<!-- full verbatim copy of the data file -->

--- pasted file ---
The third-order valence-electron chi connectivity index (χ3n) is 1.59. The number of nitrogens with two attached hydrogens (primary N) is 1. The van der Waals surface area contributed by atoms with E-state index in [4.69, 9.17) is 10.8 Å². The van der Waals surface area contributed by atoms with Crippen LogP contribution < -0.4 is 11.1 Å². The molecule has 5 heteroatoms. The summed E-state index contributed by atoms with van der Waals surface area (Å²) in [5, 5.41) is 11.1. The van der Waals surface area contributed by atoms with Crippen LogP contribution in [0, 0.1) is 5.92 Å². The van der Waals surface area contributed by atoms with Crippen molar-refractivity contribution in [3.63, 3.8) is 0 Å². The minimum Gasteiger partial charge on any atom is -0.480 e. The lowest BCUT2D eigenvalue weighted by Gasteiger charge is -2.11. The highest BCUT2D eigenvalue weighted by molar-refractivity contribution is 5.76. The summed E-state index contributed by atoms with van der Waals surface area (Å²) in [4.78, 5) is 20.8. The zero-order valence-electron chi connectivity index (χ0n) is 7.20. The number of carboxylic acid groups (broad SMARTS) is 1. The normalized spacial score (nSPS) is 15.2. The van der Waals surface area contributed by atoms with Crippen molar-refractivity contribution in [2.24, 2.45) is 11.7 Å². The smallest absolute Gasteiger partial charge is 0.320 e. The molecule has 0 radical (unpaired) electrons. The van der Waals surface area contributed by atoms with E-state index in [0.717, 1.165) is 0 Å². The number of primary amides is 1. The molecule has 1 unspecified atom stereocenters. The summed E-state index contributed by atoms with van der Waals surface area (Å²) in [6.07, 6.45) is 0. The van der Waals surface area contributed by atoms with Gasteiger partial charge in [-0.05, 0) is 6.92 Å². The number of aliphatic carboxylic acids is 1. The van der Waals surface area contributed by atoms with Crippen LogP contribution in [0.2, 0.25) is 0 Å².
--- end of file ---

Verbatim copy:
The third-order valence-electron chi connectivity index (χ3n) is 1.59. The number of nitrogens with two attached hydrogens (primary N) is 1. The van der Waals surface area contributed by atoms with E-state index in [4.69, 9.17) is 10.8 Å². The van der Waals surface area contributed by atoms with Crippen LogP contribution < -0.4 is 11.1 Å². The molecule has 5 heteroatoms. The summed E-state index contributed by atoms with van der Waals surface area (Å²) in [5, 5.41) is 11.1. The van der Waals surface area contributed by atoms with Crippen LogP contribution in [0, 0.1) is 5.92 Å². The van der Waals surface area contributed by atoms with Crippen molar-refractivity contribution in [3.63, 3.8) is 0 Å². The minimum Gasteiger partial charge on any atom is -0.480 e. The lowest BCUT2D eigenvalue weighted by Gasteiger charge is -2.11. The highest BCUT2D eigenvalue weighted by molar-refractivity contribution is 5.76. The summed E-state index contributed by atoms with van der Waals surface area (Å²) in [4.78, 5) is 20.8. The zero-order valence-electron chi connectivity index (χ0n) is 7.20. The number of carboxylic acid groups (broad SMARTS) is 1. The normalized spacial score (nSPS) is 15.2. The van der Waals surface area contributed by atoms with Crippen molar-refractivity contribution in [2.24, 2.45) is 11.7 Å². The smallest absolute Gasteiger partial charge is 0.320 e. The molecule has 0 radical (unpaired) electrons. The van der Waals surface area contributed by atoms with E-state index in [0.717, 1.165) is 0 Å². The number of primary amides is 1. The molecule has 1 unspecified atom stereocenters. The summed E-state index contributed by atoms with van der Waals surface area (Å²) in [6.07, 6.45) is 0. The van der Waals surface area contributed by atoms with Gasteiger partial charge in [-0.05, 0) is 6.92 Å². The number of aliphatic carboxylic acids is 1. The van der Waals surface area contributed by atoms with Crippen LogP contribution in [0.2, 0.25) is 0 Å².